|Publication number||US5755319 A|
|Application number||US 08/708,240|
|Publication date||May 26, 1998|
|Filing date||Sep 3, 1996|
|Priority date||Sep 3, 1996|
|Also published as||CA2264586A1, CA2264586C, WO1998010454A1|
|Publication number||08708240, 708240, US 5755319 A, US 5755319A, US-A-5755319, US5755319 A, US5755319A|
|Inventors||Donald M. Szymanski, Gregory A. Phillips, L. R. Leet, Sr.|
|Original Assignee||Credo Tool Company|
|Export Citation||BiBTeX, EndNote, RefMan|
|Patent Citations (3), Referenced by (8), Classifications (12), Legal Events (7)|
|External Links: USPTO, USPTO Assignment, Espacenet|
1. Field of the Invention
The present invention relates generally to electrical switches, and more particularly, to an electrical safety outlet strip for use with a conventional electrical wall receptacle or the like.
2. Description of Related Art
Switches for enabling and/or disabling electrical wall receptacles are well known in the art. For example, U.S. Pat. No. 4,080,518 discloses a wall mountable receptacle having an integral rocker switch for selectively turning the receptacle power on and off as desired. Similarly, U.S. Pat. No. 3,846,598 discloses a wall mounted receptacle having internal switch means which is activated by insertion of the grounding prong on the plug of the appliance to be plugged into the receptacle.
Other known devices for enabling and/or disabling electrical wall receptacles include outlet strips, also referred to as strip lines. Such outlet strips typically comprise a plurality of receptacles for receiving the power cords of multiple appliances, a single power cord extending back to the wall receptacle, and a switching means for enabling and/or disabling the power to the plurality of receptacles.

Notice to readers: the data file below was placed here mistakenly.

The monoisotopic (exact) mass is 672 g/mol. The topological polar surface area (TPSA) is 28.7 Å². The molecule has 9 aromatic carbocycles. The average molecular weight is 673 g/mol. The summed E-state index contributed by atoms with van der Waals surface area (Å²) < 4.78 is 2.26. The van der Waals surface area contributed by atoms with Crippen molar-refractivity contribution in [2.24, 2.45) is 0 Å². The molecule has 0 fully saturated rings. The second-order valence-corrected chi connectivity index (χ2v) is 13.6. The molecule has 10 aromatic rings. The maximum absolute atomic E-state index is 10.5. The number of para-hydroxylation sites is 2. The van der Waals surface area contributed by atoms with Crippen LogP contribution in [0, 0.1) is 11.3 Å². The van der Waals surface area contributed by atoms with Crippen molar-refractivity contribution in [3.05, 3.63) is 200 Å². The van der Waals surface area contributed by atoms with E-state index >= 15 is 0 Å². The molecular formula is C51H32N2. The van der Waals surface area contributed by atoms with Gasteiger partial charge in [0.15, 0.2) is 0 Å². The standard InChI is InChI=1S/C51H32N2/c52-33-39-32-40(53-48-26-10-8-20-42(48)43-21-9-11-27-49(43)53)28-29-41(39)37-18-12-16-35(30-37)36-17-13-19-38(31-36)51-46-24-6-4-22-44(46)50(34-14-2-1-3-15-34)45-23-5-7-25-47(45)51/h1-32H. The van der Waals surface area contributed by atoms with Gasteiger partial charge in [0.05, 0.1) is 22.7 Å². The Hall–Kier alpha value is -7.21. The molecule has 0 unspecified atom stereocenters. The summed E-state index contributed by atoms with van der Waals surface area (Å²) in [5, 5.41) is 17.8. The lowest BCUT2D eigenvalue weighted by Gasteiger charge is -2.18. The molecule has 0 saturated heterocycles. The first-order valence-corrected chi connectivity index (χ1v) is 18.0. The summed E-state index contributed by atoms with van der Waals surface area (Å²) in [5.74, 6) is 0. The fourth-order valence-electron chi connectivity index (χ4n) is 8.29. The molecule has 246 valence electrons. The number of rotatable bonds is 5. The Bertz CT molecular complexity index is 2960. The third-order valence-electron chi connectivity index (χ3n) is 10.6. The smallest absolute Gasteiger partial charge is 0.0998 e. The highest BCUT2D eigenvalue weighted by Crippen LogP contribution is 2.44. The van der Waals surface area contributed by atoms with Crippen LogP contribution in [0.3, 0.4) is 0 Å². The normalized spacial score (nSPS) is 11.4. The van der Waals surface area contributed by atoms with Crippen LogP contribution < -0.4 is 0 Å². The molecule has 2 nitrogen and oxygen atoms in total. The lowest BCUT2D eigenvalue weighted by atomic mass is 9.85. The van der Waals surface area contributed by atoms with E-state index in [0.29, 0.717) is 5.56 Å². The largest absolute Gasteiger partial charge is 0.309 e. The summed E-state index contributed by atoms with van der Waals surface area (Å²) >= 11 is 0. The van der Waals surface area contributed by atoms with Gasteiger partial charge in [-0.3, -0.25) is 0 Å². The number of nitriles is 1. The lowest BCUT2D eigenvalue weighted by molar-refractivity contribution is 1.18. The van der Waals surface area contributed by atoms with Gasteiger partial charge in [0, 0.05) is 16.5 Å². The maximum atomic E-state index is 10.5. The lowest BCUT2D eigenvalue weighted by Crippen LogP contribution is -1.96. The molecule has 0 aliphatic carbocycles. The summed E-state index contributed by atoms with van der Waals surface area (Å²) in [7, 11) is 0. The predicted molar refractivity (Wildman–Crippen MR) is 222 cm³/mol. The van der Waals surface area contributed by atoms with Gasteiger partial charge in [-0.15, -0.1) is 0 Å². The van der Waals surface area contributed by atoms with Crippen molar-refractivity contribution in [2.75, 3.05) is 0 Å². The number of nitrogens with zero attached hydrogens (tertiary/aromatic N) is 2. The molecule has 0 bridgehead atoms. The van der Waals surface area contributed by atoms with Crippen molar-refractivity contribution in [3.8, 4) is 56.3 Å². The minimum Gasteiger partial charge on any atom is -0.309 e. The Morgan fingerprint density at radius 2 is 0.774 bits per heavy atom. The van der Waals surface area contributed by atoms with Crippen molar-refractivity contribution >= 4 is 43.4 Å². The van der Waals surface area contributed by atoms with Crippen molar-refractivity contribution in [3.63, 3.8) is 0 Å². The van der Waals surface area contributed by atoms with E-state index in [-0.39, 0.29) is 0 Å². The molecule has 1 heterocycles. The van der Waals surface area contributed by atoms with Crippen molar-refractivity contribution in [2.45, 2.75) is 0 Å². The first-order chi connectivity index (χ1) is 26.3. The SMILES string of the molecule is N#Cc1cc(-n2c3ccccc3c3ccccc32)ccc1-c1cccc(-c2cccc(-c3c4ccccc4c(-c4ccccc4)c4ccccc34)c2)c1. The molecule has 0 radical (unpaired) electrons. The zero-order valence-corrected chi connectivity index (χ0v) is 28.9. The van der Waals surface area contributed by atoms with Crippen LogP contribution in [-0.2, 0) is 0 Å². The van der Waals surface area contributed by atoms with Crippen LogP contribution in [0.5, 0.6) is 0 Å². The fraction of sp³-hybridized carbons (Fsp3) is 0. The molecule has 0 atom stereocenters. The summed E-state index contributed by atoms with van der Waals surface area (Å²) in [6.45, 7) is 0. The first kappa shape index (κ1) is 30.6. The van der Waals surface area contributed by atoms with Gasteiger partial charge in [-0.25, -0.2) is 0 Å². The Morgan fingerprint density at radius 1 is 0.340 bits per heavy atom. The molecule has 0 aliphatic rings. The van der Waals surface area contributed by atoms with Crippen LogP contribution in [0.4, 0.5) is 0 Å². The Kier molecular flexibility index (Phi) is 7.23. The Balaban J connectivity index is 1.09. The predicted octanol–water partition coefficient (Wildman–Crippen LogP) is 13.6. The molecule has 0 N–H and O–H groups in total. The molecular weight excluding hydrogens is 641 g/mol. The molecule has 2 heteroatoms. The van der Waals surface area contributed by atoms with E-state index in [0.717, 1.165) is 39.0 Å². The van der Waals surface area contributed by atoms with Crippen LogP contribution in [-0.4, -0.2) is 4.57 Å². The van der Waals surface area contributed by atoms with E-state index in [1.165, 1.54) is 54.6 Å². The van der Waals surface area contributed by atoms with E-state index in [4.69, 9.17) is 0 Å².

Often times, such strip lines are utilized to extend electrical power from the wall receptacle to, for example, a work bench. In such cases, it is critical that the strip line provide safety features to the prevent the inadvertent operation of the switch so that power tools, such as a router, cannot be unintentionally activated. Such safety features are necessary to prevent severe injuries which often result from the inadvertent activation of power tools. Heretofore, however, known strip lines lack sufficient safety features.
Accordingly, there exists a need for an apparatus for supplying electrical power from a fixed receptacle to distant receptacles that substantially eliminates the possibility of inadvertently supplying power to the distant receptacles.
The present invention relates to a switched safety outlet strip which prevents an ON/OFF switch contained in the outlet strip from being inadvertently toggled to the on position, and therefore substantially eliminates the possibility of inadvertently supplying power to receptacles contained within the outlet strip. As such, the novel apparatus of the present invention minimizes the likelihood of inadvertently activating appliances plugged into the outlet strip.
Accordingly, the present invention relates generally to a outlet strip comprising at least one receptacle; means for receiving power from a power source; a switch coupled between the receptacle and the means for receiving power, which operates to control power transfer to the receptacle; a sliding member; and a safety key for controlling the position of the sliding member. When the safety key is engaged in the outlet strip, it positions the sliding member such that the switch is accessible and operable by an operator. When the safety key is removed from the outlet strip, the sliding member is positioned such that the switch is inoperable by the operator.
The outlet strip of the present invention further comprises a switch cover for covering the switch. According to the present invention, the switch cover comprises at least one leaf spring and an actuating member. The actuating member is operative for toggling the switch to an OFF position when the switch cover is depressed. The leaf spring is operative for maintaining the actuating member above the switch when no pressure is applied to the switch cover.